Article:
A theological definition, or a metaphysical position, is a lot harder to refute than, say, the virgin birth or the resurrection of the dead.
The religions that the vast majority of people actually practise are not the same as the doctrines they learn and recite.
“The religions that the vast majority of people actually practise are not the same as the doctrines they learn”
When asked in experiments to talk or think about God' thoughts and actions, believers tend to talk in the manner of popular religion rather than theological exactitude. The way we think and talk reveals that we (believers and disbelievers) envision God very much as a superior person, that is God is determined by human attributes, but moves 'in a mysterious way' because only He knows the outcome He is leading us all towards. We think of God more as a Superman than in terms of a transcendent omniscience, omnipresence and omnipotence above and beyond human traits.
What we need is a dialogue about the Divine that discerns between God as the Three Persons of the Holy Trinity, and God as a meta-personal entity, without necessarily saying either one is 'more true' or 'superior' to the other. But you won't find that at the level of popular discussion, either by believers or athiests.
I think you answered your own question...
I don't think so. The cave walls would never have been painted, and the portable art would never have been carved. Seems more to me prehistoric humans were further in depth in understanding the Divine than we are today. I have no way to prove or demonstrate, and my comment is based on the presumption that the Divine exists, but my comment still stands in the light of your comment as both are supposition.
Stated another way, if prehistoric humanity were only interested in socializing and never got around to pursuing deeper connection to the Divine, the artistic efforts to reach out would not have happened. I believe it is in part a function of our innermost mental faculties (Jung) in combination with sensory deprivation brought about by deliberately going deeper into the caves than necessary (the caves were not painted to decorate the living spaces). There is the possibility this was augmented with entheogenic substances, however this would not have been absolutely necessary but would have likely accelerated the process.
By the time the agricultural revolution came around, the human mind was primed and ready with symbolic thought and abstract thought already well developed. Exposure to grain - which is not a human food (humans don't ruminate) - caused the brain to explode into a flurry of activity that helped develop abstract in-depth reasoning, what we call the "rational" or "conscious" mind. Most likely grain entered the human sphere as feed for cattle as we began domesticating bovines, but then we learned to ferment grain as beer...and from then on grain has always been in the human diet, so much that "bread" is considered a staple. But a large percentage of humans still have strong ill reactions biologically from grain even to this day, because humans did not "evolve" to consume grain. (And then you have the whole psychedelic Ergot spoiled grain story that causes LSD-like hallucinatory trips...that would carry off on yet another long winded tangent)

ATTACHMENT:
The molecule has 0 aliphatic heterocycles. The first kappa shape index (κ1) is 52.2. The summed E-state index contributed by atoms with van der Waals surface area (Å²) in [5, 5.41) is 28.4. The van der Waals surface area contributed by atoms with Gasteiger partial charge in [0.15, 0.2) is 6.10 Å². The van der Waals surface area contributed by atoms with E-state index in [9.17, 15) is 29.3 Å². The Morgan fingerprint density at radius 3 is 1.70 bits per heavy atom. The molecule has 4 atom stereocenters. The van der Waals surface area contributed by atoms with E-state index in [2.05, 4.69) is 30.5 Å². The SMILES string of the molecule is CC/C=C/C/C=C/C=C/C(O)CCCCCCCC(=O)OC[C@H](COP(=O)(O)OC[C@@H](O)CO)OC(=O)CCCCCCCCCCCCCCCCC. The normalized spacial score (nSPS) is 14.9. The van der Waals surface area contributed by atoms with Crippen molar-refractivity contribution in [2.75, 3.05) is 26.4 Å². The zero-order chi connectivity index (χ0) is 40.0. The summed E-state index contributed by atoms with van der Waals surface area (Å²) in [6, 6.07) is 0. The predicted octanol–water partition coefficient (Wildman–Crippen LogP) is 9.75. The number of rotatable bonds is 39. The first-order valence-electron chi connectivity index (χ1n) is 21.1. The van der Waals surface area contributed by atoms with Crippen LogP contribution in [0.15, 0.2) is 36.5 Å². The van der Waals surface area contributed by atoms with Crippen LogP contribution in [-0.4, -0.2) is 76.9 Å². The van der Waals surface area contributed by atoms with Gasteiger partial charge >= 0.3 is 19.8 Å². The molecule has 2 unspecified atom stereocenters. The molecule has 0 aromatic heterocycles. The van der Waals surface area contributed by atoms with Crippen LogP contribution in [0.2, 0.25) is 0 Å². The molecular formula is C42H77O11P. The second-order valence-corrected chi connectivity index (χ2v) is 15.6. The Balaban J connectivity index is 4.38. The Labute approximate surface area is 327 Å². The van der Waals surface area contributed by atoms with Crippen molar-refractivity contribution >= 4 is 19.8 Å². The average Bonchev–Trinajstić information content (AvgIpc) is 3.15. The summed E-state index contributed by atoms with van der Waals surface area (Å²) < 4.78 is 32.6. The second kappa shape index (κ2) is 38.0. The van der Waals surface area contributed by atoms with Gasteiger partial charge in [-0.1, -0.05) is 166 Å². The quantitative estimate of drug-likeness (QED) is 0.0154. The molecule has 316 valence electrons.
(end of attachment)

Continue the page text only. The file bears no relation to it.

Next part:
Early cave drawing by the Wrangler Indians
Sorry, couldn't resist...
I'm afraid I miss the association between art and the divine. The cave paintinga to me are the visual descriptors of.life...
OK, jumping the gun a little, but here ya go:
Harvard.edu article synopsis of a paper presented by Catherine Perlès in 2007:
"A picture may be worth a thousand words, but for Catherine Perlès, cave paintings provide a link to understanding thousands of years of human history and thought. In examining cave paintings in Western Europe and archaeological sites in the Near East, Perlès said that the similarities and differences between the artifacts shows that, contrary to a controversial theory by archaeologist Jacque Cauvin, human belief in gods pre-existed the birth of agriculture and the cultivation of animals.
Perlès, a professor of anthropology at the University of Paris X, presented her findings at the Peabody Museum of Archaeology and Ethnology where she delivered the Hallam L. Movius Lecture on April 19.
The thrust of Perlès’ talk focused on the causes of the Neolithic Revolution, a shift from hunting and gathering to an agricultural lifestyle that occurred approximately 12,000 years ago and was marked by the development of villages and agriculture as well as the invention of war, writing, and administration. Currently, the debate surrounding this issue focuses on whether the causes for the shift were economic (a scarcity in flora and fauna to hunt and gather) or ideological (human conception of gods caused them to meditate on divine domination of humans who in turn dominated plants and animals).